We finally got smart phones last year. With our plan to take off drawing closer we realized for us the ability to connect on the internet via a phone is a convenience we would like to have. Yes, we’ve traveled thousands of miles with maps and notes for decades of years and gotten there and have seen it just fine. There isn’t really any need for explaining the why a smartphone is almost a necessity for travel these days as any reader here would know. GPS, directions, Gas Buddy apps, travel info, and even entertainment and of course, a safety item when it has reception.
Thank You To YouTube!
The learning curve is not easy for most electronics these days because manuals are incomplete or almost non existent. Thank goodness for YouTube! And thank you to all the creators who are good at explaining and strive to be accurate and informative.
I am surviving my senior years because of you.
I was able to watch hours of videos before the arrival of my latest gadget, a GoPro Hero 6. Yesterday I watched the setup videos. I am proud to say I only concluded once that it had to go back. I stuck with it and although it took me most of a day I managed to get it connected and updated.
This was by far my #1 place to camp as a young adult. I used to keep a packed milk crate containing camping supplies in the hall closet and would stop by the store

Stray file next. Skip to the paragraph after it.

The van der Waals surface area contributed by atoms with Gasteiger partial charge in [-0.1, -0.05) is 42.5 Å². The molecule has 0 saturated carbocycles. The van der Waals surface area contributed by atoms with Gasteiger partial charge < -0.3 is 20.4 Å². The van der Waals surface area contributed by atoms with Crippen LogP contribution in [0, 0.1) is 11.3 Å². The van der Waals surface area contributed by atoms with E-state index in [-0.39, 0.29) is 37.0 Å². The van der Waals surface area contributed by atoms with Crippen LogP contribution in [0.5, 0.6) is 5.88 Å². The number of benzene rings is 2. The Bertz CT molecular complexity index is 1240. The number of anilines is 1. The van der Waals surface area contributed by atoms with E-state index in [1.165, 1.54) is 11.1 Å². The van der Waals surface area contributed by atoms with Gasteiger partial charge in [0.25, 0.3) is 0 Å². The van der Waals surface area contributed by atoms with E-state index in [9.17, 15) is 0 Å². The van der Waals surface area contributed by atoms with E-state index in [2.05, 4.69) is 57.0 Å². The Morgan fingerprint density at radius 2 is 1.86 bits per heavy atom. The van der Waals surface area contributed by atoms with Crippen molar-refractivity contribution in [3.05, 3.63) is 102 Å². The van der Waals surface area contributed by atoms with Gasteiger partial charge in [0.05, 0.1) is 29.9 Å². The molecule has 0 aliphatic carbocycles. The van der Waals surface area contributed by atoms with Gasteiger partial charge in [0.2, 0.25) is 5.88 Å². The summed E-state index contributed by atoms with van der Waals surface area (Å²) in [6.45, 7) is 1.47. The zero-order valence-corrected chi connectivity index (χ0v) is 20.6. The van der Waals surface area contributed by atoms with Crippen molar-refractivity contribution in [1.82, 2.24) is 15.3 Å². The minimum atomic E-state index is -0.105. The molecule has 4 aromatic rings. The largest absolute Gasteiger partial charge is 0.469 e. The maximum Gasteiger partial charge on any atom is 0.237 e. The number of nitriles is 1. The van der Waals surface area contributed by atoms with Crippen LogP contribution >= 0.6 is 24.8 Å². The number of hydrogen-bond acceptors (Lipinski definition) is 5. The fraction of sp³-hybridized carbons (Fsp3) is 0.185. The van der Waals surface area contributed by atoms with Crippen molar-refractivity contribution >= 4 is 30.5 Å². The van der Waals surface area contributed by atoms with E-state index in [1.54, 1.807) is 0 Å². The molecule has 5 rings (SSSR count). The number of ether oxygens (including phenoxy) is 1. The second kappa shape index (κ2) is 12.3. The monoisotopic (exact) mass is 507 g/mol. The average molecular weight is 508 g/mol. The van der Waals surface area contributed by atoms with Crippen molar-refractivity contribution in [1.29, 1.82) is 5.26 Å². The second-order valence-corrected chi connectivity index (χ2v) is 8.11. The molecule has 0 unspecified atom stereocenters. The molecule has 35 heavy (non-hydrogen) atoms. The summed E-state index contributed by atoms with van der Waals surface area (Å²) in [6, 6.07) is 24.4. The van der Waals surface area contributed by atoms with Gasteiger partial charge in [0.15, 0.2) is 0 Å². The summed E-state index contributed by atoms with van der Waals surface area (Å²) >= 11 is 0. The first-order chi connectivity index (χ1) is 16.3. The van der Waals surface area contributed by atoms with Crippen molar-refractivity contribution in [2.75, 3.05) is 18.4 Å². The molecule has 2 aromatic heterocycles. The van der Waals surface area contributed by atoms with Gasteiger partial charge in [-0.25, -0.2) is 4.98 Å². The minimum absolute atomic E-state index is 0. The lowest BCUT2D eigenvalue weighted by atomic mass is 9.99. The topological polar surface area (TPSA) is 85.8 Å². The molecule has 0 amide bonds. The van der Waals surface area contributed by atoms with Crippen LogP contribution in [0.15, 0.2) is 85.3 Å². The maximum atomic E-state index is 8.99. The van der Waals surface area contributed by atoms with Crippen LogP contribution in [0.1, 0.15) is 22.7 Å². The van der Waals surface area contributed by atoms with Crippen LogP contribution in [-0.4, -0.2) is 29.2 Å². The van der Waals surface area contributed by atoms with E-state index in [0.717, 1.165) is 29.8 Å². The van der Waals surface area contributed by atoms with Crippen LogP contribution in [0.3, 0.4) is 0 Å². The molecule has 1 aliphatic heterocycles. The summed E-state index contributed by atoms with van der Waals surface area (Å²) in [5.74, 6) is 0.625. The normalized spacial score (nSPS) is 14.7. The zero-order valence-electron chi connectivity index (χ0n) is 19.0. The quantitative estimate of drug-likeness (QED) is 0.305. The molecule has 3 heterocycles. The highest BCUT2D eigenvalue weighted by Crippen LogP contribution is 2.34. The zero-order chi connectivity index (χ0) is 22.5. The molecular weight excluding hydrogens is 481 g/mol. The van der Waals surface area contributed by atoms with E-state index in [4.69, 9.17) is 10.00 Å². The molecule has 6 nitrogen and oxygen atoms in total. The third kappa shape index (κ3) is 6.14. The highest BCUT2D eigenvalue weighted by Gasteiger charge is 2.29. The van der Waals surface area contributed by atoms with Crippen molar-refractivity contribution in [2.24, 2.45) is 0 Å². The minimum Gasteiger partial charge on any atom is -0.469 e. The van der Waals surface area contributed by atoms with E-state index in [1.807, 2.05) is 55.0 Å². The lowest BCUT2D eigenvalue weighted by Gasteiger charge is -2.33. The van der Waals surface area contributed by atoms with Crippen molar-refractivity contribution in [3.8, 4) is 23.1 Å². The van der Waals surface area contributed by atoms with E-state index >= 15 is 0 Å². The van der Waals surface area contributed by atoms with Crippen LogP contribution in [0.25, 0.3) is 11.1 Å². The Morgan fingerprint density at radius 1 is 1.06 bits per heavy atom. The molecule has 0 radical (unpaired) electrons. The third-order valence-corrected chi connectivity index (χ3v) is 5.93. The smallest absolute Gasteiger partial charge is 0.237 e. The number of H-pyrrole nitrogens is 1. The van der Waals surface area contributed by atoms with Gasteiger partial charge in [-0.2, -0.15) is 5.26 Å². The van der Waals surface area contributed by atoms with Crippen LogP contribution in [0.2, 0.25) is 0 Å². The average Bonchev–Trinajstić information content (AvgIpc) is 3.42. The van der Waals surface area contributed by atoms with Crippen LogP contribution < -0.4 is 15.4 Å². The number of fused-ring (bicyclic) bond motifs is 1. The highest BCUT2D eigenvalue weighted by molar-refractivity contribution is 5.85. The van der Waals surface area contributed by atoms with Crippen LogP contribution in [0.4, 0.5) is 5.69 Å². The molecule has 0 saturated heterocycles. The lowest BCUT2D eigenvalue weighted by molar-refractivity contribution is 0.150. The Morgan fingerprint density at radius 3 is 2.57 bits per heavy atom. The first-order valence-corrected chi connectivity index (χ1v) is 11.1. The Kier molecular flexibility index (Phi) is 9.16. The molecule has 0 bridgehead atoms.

on a Friday night for ice and other needs, gas up and head out at a moment’s notice. Several of us would head to the campground with just a call from anyone saying let’s go!
About an hour’s drive from San Diego we were lucky in those days as $5 would get you and your carload in. We’d bring our own tubes or you could rent them and spend all hot summer day tubing along the San Luis Rey River located in the campground.
One would take the long hot trek uphill from camp by the lower calm river to the higher starting point for the not too difficult rapids over rocks and tree parts. Then the calmer water would float us down to our campsite where we’d stop to grab a beer or get food or pee and then head back up with tube in hand and do it all over again all day long.
Today the prices are higher and there is RV parking to boot. In those days the ground was dirt everywhere with rocks and trees and river. Your car would get you so far, pack it in if you want to go futher. No assigned spots, we would camp where it fit our style. I believe it was the late 1980’s when I discovered my old camping spots were now dedicated to the RV’s. That trip something was going on and the loud speakers spoke where the wind said shut up. I’ve never been back. We plan to go during our California to Oregon and Beyond Trip and explore this and other old stomping grounds. That is, unless pets are still banned of course.